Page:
On Tuesday, attorneys for the largest agrochemical corporation in the world, Monsanto, will present arguments before the Supreme Court asserting the company's rights to the generations of seeds that naturally reproduce from its genetically modified strains. Bowman vs. Monsanto Co. will be decided based on the court's interpretation of a complex web of seed and plant patent law, but the case also reflects something much more basic: Should anyone, or any corporation, control a product of life?
The journey of a 75-year-old Indiana farmer to the highest court in the country began rather uneventfully. Vernon Hugh Bowman purchased an undifferentiated mix of soybean seeds from a grain elevator, planted the seeds and then saved seed from the resulting harvest to replant another crop. Finding that Bowman's crops were largely the progeny of its genetically engineered proprietary soybean seed, Monsanto sued the farmer for patent infringement.
The case is a remarkable reflection on recent fundamental changes in farming. In the 200-plus years since the founding of this country, and for millenniums before that, seeds have been part of the public domain — available for farmers to exchange, save, modify through plant breeding and replant. Through this process, farmers developed a diverse array of plants that could thrive in various geographies, soils, climates and ecosystems. But today this history of seeds is seemingly forgotten in light of a patent system that, since the mid-1980s, has allowed corporations to own products of life.
One of Monsanto's arguments is that when farmers save seed from a crop grown from patented seed and then use that seed for another crop, they are illegally replicating, or "making," Monsanto's proprietary seeds instead of legally "using" the seeds by planting them only one time and purchasing more seeds for each subsequent planting.
This logic is troubling to many who point out that it is the nature of seeds and all living things, whether patented or not, to replicate. Monsanto's claim that it has rights over a self-replicating natural product should raise concern. Seeds, unlike computer chips, for example, are essential to life. If people are denied a computer chip, they don't go hungry. If people are denied seeds, the potential consequences are much more threatening.
Although Monsanto and other agrochemical companies assert that they need the current patent system to invent better seeds, the counterargument is that splicing an already existing gene or other DNA into a plant and thereby transferring a new trait to that plant is not a novel invention. A soybean, for example, has more than 46,000 genes. Properties of these genes are the product of centuries of plant breeding and should not, many argue, become the product of a corporation. Instead, these genes should remain in the public domain.
The seed industry also claims that if patents are made narrower in scope, innovation, such as devising environmentally sustainable ways to farm, would be stifled. However, evidence casts doubt on the prevalent assumption that positive environmental impacts have resulted from their seed technologies.
Take the example of the genetically engineered soybean in question. Its innovative trait is that it is resistant to the herbicide Roundup, whose primary ingredient is glyphosate. However, weeds are developing a rapid resistance to glyphosate.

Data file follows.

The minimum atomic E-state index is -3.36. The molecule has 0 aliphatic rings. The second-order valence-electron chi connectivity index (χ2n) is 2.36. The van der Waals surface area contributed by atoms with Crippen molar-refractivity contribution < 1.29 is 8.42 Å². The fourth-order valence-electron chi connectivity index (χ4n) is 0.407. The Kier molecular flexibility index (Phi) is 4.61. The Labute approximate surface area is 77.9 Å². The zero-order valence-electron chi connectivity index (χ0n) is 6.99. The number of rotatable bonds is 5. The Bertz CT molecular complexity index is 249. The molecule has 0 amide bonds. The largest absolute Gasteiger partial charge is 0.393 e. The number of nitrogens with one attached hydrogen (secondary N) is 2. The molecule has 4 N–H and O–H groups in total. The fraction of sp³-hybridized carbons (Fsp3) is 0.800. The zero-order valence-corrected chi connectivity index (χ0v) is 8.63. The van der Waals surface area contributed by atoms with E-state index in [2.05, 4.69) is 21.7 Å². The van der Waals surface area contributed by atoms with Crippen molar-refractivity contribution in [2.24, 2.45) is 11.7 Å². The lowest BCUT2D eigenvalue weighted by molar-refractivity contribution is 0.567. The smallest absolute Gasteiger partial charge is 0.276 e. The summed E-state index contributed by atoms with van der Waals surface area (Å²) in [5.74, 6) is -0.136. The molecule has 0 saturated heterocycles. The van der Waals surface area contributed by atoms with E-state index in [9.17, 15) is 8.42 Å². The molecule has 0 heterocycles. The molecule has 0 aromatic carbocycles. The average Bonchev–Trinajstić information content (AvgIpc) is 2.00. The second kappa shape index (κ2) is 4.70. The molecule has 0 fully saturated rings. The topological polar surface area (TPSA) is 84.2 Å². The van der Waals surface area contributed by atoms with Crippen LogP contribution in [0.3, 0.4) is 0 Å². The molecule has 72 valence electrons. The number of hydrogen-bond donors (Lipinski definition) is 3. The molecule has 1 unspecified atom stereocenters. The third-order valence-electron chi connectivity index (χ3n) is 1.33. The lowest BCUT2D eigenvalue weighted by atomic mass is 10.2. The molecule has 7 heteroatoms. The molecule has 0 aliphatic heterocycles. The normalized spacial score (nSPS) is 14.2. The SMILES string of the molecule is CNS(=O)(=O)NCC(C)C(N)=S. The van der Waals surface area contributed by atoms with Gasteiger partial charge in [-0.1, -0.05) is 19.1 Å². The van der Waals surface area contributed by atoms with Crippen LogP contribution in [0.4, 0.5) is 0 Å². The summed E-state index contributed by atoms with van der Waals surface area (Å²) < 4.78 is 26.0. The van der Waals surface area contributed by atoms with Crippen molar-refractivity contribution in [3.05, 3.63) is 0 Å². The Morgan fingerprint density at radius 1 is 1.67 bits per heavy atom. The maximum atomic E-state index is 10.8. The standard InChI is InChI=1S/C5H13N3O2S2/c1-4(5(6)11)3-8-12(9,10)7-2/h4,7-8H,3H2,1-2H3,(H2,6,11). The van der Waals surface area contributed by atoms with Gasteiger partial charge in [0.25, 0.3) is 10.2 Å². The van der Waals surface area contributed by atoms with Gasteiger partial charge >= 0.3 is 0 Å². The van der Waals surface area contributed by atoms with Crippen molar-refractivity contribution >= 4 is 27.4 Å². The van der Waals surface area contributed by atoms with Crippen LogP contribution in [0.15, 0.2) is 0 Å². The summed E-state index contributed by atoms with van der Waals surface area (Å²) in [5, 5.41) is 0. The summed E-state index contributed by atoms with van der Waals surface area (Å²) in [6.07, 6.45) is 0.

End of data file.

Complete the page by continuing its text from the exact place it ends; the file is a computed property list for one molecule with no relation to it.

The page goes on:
In January, Farm Industry News reported that the area of U.S. cropland infested with glyphosate-resistant weeds expanded to 61.2 million acres in 2012. These "super weeds" are gaining momentum, increasing 25% in 2011 and 51% in 2012.
In response, farmers resort to more soil-eroding tillage operations to combat the weeds, and they turn to more toxic chemicals. Based on data from the USDA, as much as 26% more pesticides per acre were used on genetically engineered crops than on conventional crops.
And what is the industry's response? Monsanto is planning to seek approval for dicamba-resistant soybeans, corn and cotton. Dow AgroSciences is seeking USDA approval of soybeans and corn resistant to 2, 4-D, an active ingredient in Agent Orange. It is difficult to understand how such innovation is enhancing the environment.
Finally, the agrochemical industry claims that its seed innovation has provided farmers more choices. Yet the market concentration of 10 agrochemical companies owning about two-thirds of global commercial seed for major crops has narrowed the choice of seeds for farmers and resulted in higher seed prices. Over an 11-year period, the cost per acre of planting soybeans has risen a dramatic 325%.
Our organizations interviewed hundreds of farmers across the nation for a recent report, "Seed Giants vs. U.S. Farmers." They explained that the high adoption rate of genetically engineered seed is largely because the companies have stopped offering conventional seed. One way to recoup the high investment that Monsanto and others say is spent on genetic engineering is to ensure that farmers have few other purchasing options.
When arguments from both sides have been presented, the Supreme Court justices will have to thoroughly consider the many complexities of patent law as it pertains to self-replicating organisms. But taking a few steps back from the microscope and the lawbooks, they may find that there is a discussion to be had about a much deeper question: the appropriate role of ownership and control over the very elements of life.
George Kimbrell is the senior attorney at the Center for Food Safety and Debbie Barker is the program director of Save Our Seeds and the international director of the Center for Food Safety.